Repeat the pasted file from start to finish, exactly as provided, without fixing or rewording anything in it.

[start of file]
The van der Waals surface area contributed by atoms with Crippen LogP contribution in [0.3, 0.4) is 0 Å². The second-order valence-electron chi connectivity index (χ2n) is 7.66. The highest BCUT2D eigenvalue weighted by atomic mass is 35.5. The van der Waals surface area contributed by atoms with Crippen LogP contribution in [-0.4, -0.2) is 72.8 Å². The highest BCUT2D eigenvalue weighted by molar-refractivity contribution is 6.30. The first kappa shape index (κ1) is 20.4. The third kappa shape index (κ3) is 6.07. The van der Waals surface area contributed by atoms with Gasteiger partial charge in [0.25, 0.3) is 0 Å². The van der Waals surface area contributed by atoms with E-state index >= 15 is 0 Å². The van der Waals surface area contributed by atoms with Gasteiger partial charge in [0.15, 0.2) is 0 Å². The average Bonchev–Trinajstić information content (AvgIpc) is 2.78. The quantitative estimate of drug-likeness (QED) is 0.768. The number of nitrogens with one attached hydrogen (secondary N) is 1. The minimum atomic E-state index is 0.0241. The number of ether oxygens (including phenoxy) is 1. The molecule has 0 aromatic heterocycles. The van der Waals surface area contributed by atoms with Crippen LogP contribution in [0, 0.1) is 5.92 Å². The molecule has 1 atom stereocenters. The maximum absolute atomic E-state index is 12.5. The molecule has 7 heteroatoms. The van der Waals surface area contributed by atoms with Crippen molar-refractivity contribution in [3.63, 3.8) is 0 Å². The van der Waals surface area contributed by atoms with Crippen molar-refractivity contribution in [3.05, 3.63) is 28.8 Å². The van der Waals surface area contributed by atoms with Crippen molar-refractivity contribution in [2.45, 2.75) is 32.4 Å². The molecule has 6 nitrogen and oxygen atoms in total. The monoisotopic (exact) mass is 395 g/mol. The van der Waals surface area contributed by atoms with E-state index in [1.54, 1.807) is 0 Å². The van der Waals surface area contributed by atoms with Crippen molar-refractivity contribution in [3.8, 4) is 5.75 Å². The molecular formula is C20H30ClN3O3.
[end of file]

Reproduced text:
The van der Waals surface area contributed by atoms with Crippen LogP contribution in [0.3, 0.4) is 0 Å². The second-order valence-electron chi connectivity index (χ2n) is 7.66. The highest BCUT2D eigenvalue weighted by atomic mass is 35.5. The van der Waals surface area contributed by atoms with Crippen LogP contribution in [-0.4, -0.2) is 72.8 Å². The highest BCUT2D eigenvalue weighted by molar-refractivity contribution is 6.30. The first kappa shape index (κ1) is 20.4. The third kappa shape index (κ3) is 6.07. The van der Waals surface area contributed by atoms with Gasteiger partial charge in [0.25, 0.3) is 0 Å². The van der Waals surface area contributed by atoms with E-state index >= 15 is 0 Å². The van der Waals surface area contributed by atoms with Gasteiger partial charge in [0.15, 0.2) is 0 Å². The average Bonchev–Trinajstić information content (AvgIpc) is 2.78. The quantitative estimate of drug-likeness (QED) is 0.768. The number of nitrogens with one attached hydrogen (secondary N) is 1. The minimum atomic E-state index is 0.0241. The number of ether oxygens (including phenoxy) is 1. The molecule has 0 aromatic heterocycles. The van der Waals surface area contributed by atoms with Crippen LogP contribution in [0, 0.1) is 5.92 Å². The molecule has 1 atom stereocenters. The maximum absolute atomic E-state index is 12.5. The molecule has 7 heteroatoms. The van der Waals surface area contributed by atoms with Crippen molar-refractivity contribution in [3.63, 3.8) is 0 Å². The van der Waals surface area contributed by atoms with Crippen molar-refractivity contribution in [3.05, 3.63) is 28.8 Å². The van der Waals surface area contributed by atoms with Crippen molar-refractivity contribution in [2.45, 2.75) is 32.4 Å². The molecule has 6 nitrogen and oxygen atoms in total. The monoisotopic (exact) mass is 395 g/mol. The van der Waals surface area contributed by atoms with E-state index in [1.54, 1.807) is 0 Å². The van der Waals surface area contributed by atoms with Crippen molar-refractivity contribution in [3.8, 4) is 5.75 Å². The molecular formula is C20H30ClN3O3.